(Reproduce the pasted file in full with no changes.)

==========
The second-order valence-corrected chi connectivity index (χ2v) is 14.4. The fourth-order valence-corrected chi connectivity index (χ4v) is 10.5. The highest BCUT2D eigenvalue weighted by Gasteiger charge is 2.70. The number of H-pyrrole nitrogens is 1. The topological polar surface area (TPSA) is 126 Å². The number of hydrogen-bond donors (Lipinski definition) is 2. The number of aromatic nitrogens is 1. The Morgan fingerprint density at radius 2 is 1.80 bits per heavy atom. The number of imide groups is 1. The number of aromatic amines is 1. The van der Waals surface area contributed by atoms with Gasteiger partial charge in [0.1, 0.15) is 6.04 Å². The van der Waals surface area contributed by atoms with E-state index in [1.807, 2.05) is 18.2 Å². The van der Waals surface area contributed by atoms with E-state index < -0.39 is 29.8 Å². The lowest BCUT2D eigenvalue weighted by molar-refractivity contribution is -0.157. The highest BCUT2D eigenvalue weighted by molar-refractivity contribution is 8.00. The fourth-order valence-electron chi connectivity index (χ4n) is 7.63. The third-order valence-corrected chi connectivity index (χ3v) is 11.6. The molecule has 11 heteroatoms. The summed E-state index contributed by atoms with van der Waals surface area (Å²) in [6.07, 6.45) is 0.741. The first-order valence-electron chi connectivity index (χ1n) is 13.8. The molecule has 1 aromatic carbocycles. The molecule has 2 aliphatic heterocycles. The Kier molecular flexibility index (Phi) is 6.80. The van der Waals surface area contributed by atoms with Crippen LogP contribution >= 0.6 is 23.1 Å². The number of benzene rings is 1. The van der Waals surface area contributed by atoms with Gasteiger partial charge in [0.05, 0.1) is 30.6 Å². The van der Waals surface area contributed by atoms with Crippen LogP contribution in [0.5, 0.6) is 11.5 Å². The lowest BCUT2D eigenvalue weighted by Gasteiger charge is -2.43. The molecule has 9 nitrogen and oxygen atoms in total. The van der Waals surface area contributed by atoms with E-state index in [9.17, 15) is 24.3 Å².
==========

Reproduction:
The second-order valence-corrected chi connectivity index (χ2v) is 14.4. The fourth-order valence-corrected chi connectivity index (χ4v) is 10.5. The highest BCUT2D eigenvalue weighted by Gasteiger charge is 2.70. The number of H-pyrrole nitrogens is 1. The topological polar surface area (TPSA) is 126 Å². The number of hydrogen-bond donors (Lipinski definition) is 2. The number of aromatic nitrogens is 1. The Morgan fingerprint density at radius 2 is 1.80 bits per heavy atom. The number of imide groups is 1. The number of aromatic amines is 1. The van der Waals surface area contributed by atoms with Gasteiger partial charge in [0.1, 0.15) is 6.04 Å². The van der Waals surface area contributed by atoms with E-state index in [1.807, 2.05) is 18.2 Å². The van der Waals surface area contributed by atoms with E-state index < -0.39 is 29.8 Å². The lowest BCUT2D eigenvalue weighted by molar-refractivity contribution is -0.157. The highest BCUT2D eigenvalue weighted by molar-refractivity contribution is 8.00. The fourth-order valence-electron chi connectivity index (χ4n) is 7.63. The third-order valence-corrected chi connectivity index (χ3v) is 11.6. The molecule has 11 heteroatoms. The summed E-state index contributed by atoms with van der Waals surface area (Å²) in [6.07, 6.45) is 0.741. The first-order valence-electron chi connectivity index (χ1n) is 13.8. The molecule has 1 aromatic carbocycles. The molecule has 2 aliphatic heterocycles. The Kier molecular flexibility index (Phi) is 6.80. The van der Waals surface area contributed by atoms with Crippen LogP contribution >= 0.6 is 23.1 Å². The number of benzene rings is 1. The van der Waals surface area contributed by atoms with Gasteiger partial charge in [0.05, 0.1) is 30.6 Å². The van der Waals surface area contributed by atoms with Crippen LogP contribution in [0.5, 0.6) is 11.5 Å². The lowest BCUT2D eigenvalue weighted by Gasteiger charge is -2.43. The molecule has 9 nitrogen and oxygen atoms in total. The van der Waals surface area contributed by atoms with E-state index in [9.17, 15) is 24.3 Å².